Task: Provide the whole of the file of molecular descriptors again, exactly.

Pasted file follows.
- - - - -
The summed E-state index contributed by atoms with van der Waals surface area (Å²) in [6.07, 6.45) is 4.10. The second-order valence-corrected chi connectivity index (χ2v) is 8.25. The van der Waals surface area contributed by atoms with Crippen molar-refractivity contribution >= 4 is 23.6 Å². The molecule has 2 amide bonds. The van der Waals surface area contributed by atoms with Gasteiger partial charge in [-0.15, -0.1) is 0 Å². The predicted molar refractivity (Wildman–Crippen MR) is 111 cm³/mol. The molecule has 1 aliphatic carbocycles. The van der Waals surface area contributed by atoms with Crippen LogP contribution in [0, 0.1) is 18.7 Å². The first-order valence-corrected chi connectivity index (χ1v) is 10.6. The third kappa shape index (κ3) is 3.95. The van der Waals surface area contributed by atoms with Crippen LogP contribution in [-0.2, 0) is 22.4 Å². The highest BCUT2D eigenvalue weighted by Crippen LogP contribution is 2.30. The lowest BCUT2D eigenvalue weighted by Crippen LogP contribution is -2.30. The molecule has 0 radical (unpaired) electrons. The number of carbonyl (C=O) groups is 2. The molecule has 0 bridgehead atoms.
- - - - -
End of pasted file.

The summed E-state index contributed by atoms with van der Waals surface area (Å²) in [6.07, 6.45) is 4.10. The second-order valence-corrected chi connectivity index (χ2v) is 8.25. The van der Waals surface area contributed by atoms with Crippen molar-refractivity contribution >= 4 is 23.6 Å². The molecule has 2 amide bonds. The van der Waals surface area contributed by atoms with Gasteiger partial charge in [-0.15, -0.1) is 0 Å². The predicted molar refractivity (Wildman–Crippen MR) is 111 cm³/mol. The molecule has 1 aliphatic carbocycles. The van der Waals surface area contributed by atoms with Crippen LogP contribution in [0, 0.1) is 18.7 Å². The first-order valence-corrected chi connectivity index (χ1v) is 10.6. The third kappa shape index (κ3) is 3.95. The van der Waals surface area contributed by atoms with Crippen LogP contribution in [-0.2, 0) is 22.4 Å². The highest BCUT2D eigenvalue weighted by Crippen LogP contribution is 2.30. The lowest BCUT2D eigenvalue weighted by Crippen LogP contribution is -2.30. The molecule has 0 radical (unpaired) electrons. The number of carbonyl (C=O) groups is 2. The molecule has 0 bridgehead atoms.